10 Best Things to Do in Tarazona, Spain

Tarazona, Zaragoza, Aragon, Spain
mmeee / Getty Images

Imagine a mountain that looks just like Mount Fuji from a distance, houses precariously hanging from a sheer cliff, one marvel of Gothic and Renaissance architecture after another and a spot of witchcraft and you get an idea of what diverse and fascinating sights the rather provincial town of Tarazona in Aragon, Spain, has to offer.

Located about 50 miles from Zaragoza's far more urban city, Tarazona is an ideal place for lovers of art, history, and the outdoors. The latter is provided by the vast Nature Park of Moncayo, in the middle of which sits the Fujiyama-esque mountain and is crisscrossed by many hiking and walking paths. 

Tarazona’s historical buildings are lined up in a rather compact way along both sides of the Queiles River, a contributory to the Ebro. Pedestrian areas allow easy access to the Cathedral, Renaissance Town Hall, and Jewish quarters. A short car (or bicycle ride) away is the castle of Trasmoz, associated with witchcraft, the impressive Veruela Monastery, and the starting point of forays into the Moncayo. Add the Cipotegata festival and a trendy festival of summer cinema as well as art exhibitions, and you’ll see the reasons why Tarazona is worth far more than just a day trip from Zaragoza.

01 of 10

Marvel at the Cathedral of Nuestra Señora de la Huerta

Cathedral of Santa Maria de la Huerta, Tarazona, Aragon, Spain
jorgecachoh / Getty Images
Pl. la Seo, 50500 Tarazona, Zaragoza, Spain
Phone +34 976 64 17 89

Tarazona’s cathedral is one of the best examples of Gothic architecture in Aragon. Consecrated in 1211, elements of Renaissance art have been added over the centuries. Most remarkable are extraordinary paintings in the interior, which have led to the chapel being called the "Sistine Chapel of Renaissance Spain." These paintings were hidden under layers of plaster for many years and have only recently been rediscovered after many years of restoration. Since 2011, the full splendor has been made accessible to the public with a religious service of re-consecration.

02 of 10

Climb Up to the Bishop's Palace

Episcopal Palace Of Tarazona
Cristina Arias / Getty Images
Pl. Palacio, 1, 50500 Tarazona, Zaragoza, Spain
Phone +34 627 38 40 24

Perched high on a sheer drop to the Queiles, this Renaissance palace was once a military fortress during the time of Moorish rule in Spain, then served as a local seat for the Kings of Aragon until it was bought by bishop Calvillo in 1386 and became a bishops’ seat since then. The steep climb up over many steps from the promenade along the shore of the river leads past shops selling specialties of Aragaon, especially ham and cheeses, and the entrance to the Jewish Quarter. Inside the palace, a coffered Moorish ceiling attracts special attention. Often art exhibitions take place here too.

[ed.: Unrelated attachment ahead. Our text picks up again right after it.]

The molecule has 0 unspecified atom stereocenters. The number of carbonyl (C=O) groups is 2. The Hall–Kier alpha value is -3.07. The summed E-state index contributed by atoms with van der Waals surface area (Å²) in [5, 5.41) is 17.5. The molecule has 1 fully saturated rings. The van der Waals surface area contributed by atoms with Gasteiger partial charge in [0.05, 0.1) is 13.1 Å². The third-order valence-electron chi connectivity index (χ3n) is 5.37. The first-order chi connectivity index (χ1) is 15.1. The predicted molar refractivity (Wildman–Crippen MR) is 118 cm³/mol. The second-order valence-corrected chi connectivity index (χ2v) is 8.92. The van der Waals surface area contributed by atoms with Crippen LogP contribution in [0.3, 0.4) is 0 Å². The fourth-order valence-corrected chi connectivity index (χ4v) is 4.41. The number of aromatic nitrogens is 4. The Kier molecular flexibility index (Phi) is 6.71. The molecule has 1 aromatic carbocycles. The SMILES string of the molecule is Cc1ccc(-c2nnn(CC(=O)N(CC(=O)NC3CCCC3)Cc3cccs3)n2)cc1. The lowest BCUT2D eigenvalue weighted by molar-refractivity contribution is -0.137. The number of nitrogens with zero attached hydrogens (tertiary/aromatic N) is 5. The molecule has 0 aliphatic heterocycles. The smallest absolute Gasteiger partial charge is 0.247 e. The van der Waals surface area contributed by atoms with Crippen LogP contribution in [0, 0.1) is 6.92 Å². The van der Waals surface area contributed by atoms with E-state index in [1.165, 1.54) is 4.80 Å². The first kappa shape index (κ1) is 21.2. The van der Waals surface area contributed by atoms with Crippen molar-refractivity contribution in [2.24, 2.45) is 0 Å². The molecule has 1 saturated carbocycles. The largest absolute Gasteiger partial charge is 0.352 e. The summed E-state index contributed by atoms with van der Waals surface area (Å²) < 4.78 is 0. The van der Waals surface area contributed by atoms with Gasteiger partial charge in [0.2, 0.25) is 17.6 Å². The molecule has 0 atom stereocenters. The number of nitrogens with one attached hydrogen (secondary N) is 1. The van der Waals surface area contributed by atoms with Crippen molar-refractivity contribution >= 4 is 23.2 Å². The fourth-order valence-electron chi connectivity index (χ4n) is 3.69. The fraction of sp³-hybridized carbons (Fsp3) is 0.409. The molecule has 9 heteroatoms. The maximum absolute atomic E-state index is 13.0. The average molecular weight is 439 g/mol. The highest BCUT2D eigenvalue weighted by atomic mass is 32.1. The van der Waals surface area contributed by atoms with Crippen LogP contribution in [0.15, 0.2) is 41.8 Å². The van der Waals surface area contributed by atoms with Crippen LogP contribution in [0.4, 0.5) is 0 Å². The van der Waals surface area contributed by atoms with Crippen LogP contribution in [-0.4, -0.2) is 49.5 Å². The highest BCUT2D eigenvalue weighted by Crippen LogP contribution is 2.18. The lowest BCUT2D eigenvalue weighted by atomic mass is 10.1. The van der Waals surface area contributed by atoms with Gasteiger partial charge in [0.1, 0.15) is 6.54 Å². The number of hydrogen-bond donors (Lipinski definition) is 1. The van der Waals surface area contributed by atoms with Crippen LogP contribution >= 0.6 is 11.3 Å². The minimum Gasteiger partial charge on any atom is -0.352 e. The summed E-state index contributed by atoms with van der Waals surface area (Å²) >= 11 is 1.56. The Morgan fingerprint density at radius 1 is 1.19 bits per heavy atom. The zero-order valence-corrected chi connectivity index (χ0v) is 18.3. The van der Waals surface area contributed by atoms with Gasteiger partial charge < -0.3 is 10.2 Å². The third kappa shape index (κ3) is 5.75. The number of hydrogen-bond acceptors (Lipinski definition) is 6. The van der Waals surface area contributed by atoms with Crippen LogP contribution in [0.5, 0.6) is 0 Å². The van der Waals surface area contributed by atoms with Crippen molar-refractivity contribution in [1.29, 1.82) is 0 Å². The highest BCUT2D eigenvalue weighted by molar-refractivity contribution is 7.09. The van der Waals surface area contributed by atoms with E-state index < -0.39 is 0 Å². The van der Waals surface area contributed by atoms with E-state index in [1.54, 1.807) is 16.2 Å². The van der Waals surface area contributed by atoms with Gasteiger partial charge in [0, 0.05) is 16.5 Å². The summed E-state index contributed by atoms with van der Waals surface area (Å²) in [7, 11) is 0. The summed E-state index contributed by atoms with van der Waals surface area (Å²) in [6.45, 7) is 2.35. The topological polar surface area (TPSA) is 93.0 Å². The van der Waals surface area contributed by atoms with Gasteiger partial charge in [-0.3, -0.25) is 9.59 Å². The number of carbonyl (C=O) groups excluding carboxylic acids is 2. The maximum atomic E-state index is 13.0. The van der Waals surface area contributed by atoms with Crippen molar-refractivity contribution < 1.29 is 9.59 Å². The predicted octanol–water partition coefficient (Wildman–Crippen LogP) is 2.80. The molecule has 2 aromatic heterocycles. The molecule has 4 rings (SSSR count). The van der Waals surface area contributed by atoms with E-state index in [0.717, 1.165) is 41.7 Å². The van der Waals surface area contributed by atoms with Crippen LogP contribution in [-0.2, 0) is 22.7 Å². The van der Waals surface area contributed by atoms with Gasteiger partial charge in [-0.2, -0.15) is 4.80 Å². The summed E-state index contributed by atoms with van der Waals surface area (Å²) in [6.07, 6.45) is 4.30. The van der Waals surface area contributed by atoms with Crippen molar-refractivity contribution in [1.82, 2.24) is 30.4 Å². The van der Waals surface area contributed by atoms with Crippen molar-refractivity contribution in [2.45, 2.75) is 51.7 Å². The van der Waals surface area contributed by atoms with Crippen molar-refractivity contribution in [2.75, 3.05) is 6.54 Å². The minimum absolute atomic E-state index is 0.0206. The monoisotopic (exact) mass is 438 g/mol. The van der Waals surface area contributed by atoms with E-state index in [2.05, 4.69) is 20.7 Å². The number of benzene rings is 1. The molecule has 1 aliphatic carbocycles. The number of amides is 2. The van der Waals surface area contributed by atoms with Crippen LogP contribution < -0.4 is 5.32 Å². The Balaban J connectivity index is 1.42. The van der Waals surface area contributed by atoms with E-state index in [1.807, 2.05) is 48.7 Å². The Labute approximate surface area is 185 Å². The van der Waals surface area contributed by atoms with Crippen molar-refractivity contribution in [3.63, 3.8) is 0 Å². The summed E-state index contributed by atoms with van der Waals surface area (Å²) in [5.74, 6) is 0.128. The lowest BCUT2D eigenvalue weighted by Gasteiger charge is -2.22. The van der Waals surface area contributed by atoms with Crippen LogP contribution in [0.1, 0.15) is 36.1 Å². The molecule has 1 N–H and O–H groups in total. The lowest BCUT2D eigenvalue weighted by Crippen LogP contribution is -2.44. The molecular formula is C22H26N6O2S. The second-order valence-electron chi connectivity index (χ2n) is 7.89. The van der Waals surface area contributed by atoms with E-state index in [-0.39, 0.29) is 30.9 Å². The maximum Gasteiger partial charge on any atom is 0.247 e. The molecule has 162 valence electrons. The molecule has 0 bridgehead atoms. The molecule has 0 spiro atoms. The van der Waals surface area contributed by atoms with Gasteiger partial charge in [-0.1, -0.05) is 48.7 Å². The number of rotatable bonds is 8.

03 of 10

Lift Your Eyes to the Hanging Houses

Hanging Houses In Tarazona
Cristina Arias / Getty Images

Tarazona’s Jewish quarter is one of the best-preserved and most important of Aragon. Many steps and narrow alleys connect the old and new parts of the quarter, each with its own entrance. In its heyday, more than 70 families lived here. However, the most spectacular view is the hanging houses, glued to the same sheer drop as the Bishop's Palace, with their distinct hanging balconies all dangling over the Queiles far below. According to a decree of the times, the distance between the balconies had to be two elbow length.

04 of 10

Tour Around the Bull Ring

Old Bullring Of Tarazona
Cristina Arias / Getty Images
Plaza Toros Vieja, 50500 Tarazona, Zaragoza, Spain
Phone +34 976 64 26 43

Tarazona’s old bull ring is remarkable for more than one reason. Built between 1790 and 1792, it has an octagonal rather than round shape. In fact, it consisted of 34 apartments with huge balconies overlooking the space in the middle where bullfights took place. The owners of the apartments rented their balconies out when there was a fiesta. Nowadays, there are no more bullfights, and the apartments have reverted to their original purpose of elegant (and expensive) dwellings with arches, big balconies, and some rounded walls.